Aussies Miss Out on Hobbit 2 Sneak Peek

Aussies Miss Out on Hobbit 2 Sneak Peek

March 25 Peter Jackson will host a live, worldwide online first look at The Hobbit: The Desolation of Smaug (seriously how awesome is that title?!). Much like the dwarf company needed Gandalf’s chunky key to get into the Lonely Mountain, you need a special code to access the sneak peak. Disappointedly, Australians will be missing out (again).

Feel like starting off the next working week more exhausted than you were before your weekend started? Well why not join in the live Q&A with Middle Earth master, Peter Jackson, in the wee hours of Monday morning? The question session will be followed by an all new behind the scenes look at the next installment in The Hobbit trilogy. 

The event will take place Monday 25th at 3am Perth time (6am AEDT). The venue? Your computer!  Dress code? PJs (or the nude if that’s how you roll). Sounds like my kind of event!

There is an element of exclusivity however; you require a code to log into the first look site.  The great news is, codes are as plentiful as Bilbo’s pantry: purchase any Hobbit: An Unexpected Journey DVD or Blu Ray and you’ll find your own special code inside.  Simple! Or so you would think… HOWEVER, the bad news is most Australians will be missing out with DVD and Blu Ray release in Australia delayed. Bilbo hit the shelves in the U.S  March 19, and the astute online Aussie buyer may be able to get their paws on a copy, however the bulk of Australians will be left out in the cold getting their codes well after the event.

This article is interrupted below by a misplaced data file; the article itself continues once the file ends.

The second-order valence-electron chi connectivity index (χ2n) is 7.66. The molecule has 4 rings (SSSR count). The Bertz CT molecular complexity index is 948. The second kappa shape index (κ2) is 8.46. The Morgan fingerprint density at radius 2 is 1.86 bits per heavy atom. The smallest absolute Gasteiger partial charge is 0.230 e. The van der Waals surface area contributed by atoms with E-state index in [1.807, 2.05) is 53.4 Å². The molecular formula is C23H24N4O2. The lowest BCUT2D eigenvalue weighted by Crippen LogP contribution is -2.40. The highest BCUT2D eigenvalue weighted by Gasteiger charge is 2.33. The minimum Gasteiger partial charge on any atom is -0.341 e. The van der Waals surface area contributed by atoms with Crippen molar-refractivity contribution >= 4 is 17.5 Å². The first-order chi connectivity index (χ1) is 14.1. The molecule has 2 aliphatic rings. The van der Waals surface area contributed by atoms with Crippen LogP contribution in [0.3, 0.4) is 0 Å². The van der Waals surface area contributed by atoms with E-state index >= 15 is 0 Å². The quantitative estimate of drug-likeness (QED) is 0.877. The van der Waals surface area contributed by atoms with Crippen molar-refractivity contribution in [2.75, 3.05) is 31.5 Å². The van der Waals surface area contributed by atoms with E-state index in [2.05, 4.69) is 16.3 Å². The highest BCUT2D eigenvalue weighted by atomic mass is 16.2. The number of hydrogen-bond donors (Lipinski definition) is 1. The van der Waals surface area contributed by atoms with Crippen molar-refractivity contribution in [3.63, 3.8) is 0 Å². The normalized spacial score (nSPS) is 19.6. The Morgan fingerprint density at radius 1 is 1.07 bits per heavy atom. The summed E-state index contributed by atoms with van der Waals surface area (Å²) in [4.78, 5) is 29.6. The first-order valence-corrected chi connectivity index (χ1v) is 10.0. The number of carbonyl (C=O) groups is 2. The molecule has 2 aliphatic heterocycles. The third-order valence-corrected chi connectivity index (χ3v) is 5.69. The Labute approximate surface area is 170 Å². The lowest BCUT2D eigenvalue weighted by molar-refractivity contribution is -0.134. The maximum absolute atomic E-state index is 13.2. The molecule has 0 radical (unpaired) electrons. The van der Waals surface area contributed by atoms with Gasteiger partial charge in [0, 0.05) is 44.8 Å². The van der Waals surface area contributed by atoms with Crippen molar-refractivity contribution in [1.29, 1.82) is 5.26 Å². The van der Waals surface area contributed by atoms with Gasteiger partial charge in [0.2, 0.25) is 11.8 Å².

Many nations are in the same boat; even New Zealand ‘the real Middle Earth’ can’t get their codes until too late.

I guess we’ll just have to look longingly at the first look site access page while everyone else gets the goodies… An edited version of the event will be available online at a later date.

To stick the boot in a bit more,  check out the cast talking about the event below.

 

Sian's love for movies spawned from having a tight mother whose generosity stretched only to hiring movies once a week for entertainment. As a pre-teen Sian spent more pocket money then she earned on cinema tickets and thus sought a job at the cinema. Over the next decade she rose to be one of the greats in her backwater, six-screen cinema complex, zooming through the ranks from candy bar wench with upselling superpowers, to pasty projectionist, to a manager rocking a pencil skirt. Sian went on to study Journalism at university though feels her popcorn shovelling days were far more educational

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